Wilms’ Tumor (1)

What Is It?

Wilms’ tumor, also called nephroblastoma, is the most common form of kidney cancer to affect children. Wilms’ tumor develops when cancerous (malignant) kidney cells multiply out of control, and eventually form a firm, grayish or tan mass (tumor). This mass usually is smooth and fairly round. As it grows larger, Wilms’ tumor changes the normal shape and appearance of the kidney. It also can destroy areas of normal kidney tissue, and can cause bleeding into the urine. In some cases, the tumor eventually grows so large that it becomes noticeable as a firm, smooth lump in a child’s side or abdomen. Without proper treatment, Wilms’ tumor has the potential to spread outside the kidney, most commonly to the lungs and the liver.

Wilms’ tumor is uncommon. Only about 500 new cases are diagnosed in the United States each year. It accounts for 5 percent to 6 percent of all childhood cancers in the United States. Wilms’ tumor is much more common in African-American children than in Caucasians or Asian-Americans, and it is slightly more common in girls than in boys. In most cases, the tumor affects only one area in one kidney. Occasionally, tumors will affect both kidneys or will occur in multiple areas inside the kidney.

Children with certain birth defects are more likely to develop Wilms’ tumor. These birth defects include the absences of the irises of the eyes (aniridia) and excessive growth on one side of the body, called hemihypertrophy.


Symptoms of Wilms’ tumor can include:

  • A firm lump or swelling in the child’s abdomen or side. Often, this lump does not cause pain or discomfort.  
  • Abdominal pain  
  • Vomiting  
  • Blood in the urine  
  • High blood pressure (hypertension), which is triggered when the tumor blocks the blood supply to the kidney

Wilms’ tumor often is discovered when a parent notices a mass while bathing or dressing a child, most commonly a child who is about 3 years old.


The doctor will review your child’s symptoms and medical history and the mother’s pregnancy history. If your child has obvious birth defects, the doctor will ask questions about your family’s history of related problems, especially those involving the genitals or urinary tract. The doctor also will review your family history of Wilms’ tumor and other types of cancer. This is particularly important if you have relatives who developed cancer at a very young age.

The doctor then will examine your child, paying special attention to his or her abdomen and genital area. This will be followed by basic blood and urine tests, an ultrasound, and a computed tomography (CT) scan or magnetic resonance imaging (MRI) scan of the abdomen.

If these preliminary diagnostic tests show signs of a kidney tumor, the doctor will refer you to a major medical center that has the facilities, personnel and experience to treat childhood cancer. Before beginning cancer treatment, your child will have further tests to find out if the tumor has spread (metastasized) to other areas of the body. These tests may include chest X-rays, a CT scan or an MRI scan of the chest and a radionuclide bone scan. Ultimately, your child also will need a biopsy of the tumor area to confirm the diagnosis. In a biopsy, a small piece of the tumor is removed and examined in a laboratory.

Expected Duration

A Wilms’ tumor will continue to grow until it is treated. Without proper treatment, this cancer eventually can spread to the lungs, liver and other parts of the body.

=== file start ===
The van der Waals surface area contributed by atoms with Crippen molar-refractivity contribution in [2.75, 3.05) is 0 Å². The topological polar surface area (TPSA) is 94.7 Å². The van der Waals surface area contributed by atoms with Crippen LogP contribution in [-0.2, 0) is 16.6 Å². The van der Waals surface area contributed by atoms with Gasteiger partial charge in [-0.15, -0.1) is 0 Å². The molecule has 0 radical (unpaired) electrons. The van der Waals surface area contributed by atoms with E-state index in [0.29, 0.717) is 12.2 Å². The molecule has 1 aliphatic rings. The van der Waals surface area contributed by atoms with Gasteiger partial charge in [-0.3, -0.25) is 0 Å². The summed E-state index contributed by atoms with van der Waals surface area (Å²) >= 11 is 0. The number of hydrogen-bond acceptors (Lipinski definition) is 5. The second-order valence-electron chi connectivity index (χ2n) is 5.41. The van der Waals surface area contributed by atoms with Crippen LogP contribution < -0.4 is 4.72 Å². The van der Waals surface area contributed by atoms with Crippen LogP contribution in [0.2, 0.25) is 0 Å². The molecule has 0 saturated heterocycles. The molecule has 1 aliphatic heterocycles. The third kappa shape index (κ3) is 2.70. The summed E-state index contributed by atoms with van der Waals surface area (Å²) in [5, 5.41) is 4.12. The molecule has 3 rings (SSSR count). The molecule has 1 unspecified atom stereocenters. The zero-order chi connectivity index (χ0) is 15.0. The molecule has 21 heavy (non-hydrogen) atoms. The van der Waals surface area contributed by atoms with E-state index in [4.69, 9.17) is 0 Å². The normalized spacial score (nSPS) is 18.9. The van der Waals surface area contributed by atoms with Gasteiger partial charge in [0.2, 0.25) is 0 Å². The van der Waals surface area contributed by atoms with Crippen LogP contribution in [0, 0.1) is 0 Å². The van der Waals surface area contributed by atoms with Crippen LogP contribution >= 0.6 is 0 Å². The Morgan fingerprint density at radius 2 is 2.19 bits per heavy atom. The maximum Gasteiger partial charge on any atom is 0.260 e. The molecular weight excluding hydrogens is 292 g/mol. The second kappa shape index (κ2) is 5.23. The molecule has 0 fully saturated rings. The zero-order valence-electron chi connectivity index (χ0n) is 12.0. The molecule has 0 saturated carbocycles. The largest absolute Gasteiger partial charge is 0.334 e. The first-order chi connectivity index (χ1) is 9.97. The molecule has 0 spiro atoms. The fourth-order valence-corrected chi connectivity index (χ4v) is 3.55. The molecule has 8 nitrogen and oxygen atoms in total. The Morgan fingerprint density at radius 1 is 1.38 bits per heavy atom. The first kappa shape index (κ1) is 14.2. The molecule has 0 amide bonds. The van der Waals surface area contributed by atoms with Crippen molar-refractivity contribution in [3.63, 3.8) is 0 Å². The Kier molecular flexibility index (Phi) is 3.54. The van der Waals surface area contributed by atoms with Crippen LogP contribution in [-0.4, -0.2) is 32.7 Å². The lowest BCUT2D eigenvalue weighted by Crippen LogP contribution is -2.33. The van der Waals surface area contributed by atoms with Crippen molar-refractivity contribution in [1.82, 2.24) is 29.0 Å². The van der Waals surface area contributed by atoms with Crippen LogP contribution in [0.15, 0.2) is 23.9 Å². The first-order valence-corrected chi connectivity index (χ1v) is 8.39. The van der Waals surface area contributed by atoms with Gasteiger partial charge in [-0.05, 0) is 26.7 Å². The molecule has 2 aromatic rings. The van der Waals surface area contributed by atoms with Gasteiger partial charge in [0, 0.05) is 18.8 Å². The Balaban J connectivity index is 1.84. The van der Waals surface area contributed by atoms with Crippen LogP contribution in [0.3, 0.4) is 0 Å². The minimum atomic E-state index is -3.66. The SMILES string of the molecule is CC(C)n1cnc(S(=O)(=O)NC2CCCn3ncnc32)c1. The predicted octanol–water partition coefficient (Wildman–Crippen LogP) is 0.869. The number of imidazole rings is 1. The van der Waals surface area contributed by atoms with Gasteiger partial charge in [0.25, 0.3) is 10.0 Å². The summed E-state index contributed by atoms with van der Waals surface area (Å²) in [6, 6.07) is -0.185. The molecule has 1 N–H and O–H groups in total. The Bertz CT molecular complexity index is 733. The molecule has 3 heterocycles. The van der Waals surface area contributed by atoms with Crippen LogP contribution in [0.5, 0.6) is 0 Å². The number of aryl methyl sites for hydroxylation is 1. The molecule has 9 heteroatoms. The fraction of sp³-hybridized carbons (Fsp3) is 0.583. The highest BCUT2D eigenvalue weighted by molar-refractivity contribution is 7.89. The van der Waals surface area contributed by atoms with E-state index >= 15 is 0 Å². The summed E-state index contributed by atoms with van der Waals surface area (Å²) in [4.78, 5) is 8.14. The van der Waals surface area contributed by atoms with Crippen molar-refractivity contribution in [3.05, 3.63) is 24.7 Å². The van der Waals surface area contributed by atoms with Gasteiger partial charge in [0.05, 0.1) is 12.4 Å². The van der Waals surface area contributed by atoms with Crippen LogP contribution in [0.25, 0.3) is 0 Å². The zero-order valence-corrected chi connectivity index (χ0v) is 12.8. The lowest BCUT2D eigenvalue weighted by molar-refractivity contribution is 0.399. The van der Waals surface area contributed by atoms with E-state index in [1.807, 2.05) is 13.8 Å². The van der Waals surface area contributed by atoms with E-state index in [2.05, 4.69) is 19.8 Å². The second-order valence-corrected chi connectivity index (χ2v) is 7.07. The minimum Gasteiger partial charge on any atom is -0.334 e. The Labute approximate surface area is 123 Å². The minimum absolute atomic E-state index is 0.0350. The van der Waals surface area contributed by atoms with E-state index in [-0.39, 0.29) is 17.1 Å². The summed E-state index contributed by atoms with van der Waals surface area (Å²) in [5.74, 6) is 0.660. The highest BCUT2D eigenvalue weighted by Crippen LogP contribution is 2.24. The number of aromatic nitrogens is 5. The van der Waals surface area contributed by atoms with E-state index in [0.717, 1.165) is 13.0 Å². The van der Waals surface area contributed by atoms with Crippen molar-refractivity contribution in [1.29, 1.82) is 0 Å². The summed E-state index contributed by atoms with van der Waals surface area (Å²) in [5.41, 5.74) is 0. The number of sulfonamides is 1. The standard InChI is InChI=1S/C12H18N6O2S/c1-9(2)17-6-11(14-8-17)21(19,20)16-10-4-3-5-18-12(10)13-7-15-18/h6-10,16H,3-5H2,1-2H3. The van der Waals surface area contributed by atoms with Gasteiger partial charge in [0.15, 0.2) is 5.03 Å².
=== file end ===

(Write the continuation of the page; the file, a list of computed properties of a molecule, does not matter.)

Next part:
There is no way to prevent Wilms’ tumor.


Treatment for Wilms’ tumor depends on the tumor’s stage � how far and where the cancer has spread. In general, children with a lower stage of disease have a better chance of being cured, and require less treatment. However, almost all children with Wilms’ tumor will require both surgery and chemotherapy. Surgery usually is done first, both to confirm the diagnosis and to remove all or as much of the tumor as possible. If the tumor cannot be removed completely, radiation therapy also may be given.

The stages of Wilms tumor are:

  • Stage I � Cancer is limited to the kidney and can be removed completely by surgery. Treatment consists of surgery to remove the entire kidney (called a nephrectomy) followed by chemotherapy.  
  • Stage II � Cancer has spread beyond the kidney to nearby tissues. Surgery can remove most of the tumor, but microscopic amounts are left behind. Treatment consists of surgery to remove the entire kidney followed by chemotherapy and, in some cases, radiation.  
  • Stage III � Cancer has spread beyond the kidney to nearby tissues, and it cannot be removed completely with surgery. Treatment usually consists of surgery followed by radiation and chemotherapy. Occasionally, chemotherapy or radiation is given prior to surgery in the hopes that shrinking the tumor will make surgery more successful.  
  • Stage IV � Cancer has spread to other parts of the body, such as the lungs, liver, bones or brain. Treatment usually consists of surgery followed by radiation plus chemotherapy.  
  • Stage V � In this stage, Wilms’ tumor involves both kidneys. Treatment often attempts to spare part of one of the kidneys, so that dialysis is not necessary.

When To Call A Professional

Call the doctor if your child develops an abnormal fullness or mass in the abdomen, even if there is no abdominal discomfort.


With proper treatment, most children with Wilms’ tumor can be cured of cancer. Long-term survival rates generally are greater than 90 percent.

Johns Hopkins patient information

Last revised:

Diseases and Conditions Center

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All ArmMed Media material is provided for information only and is neither advice nor a substitute for proper medical care. Consult a qualified healthcare professional who understands your particular history for individual concerns.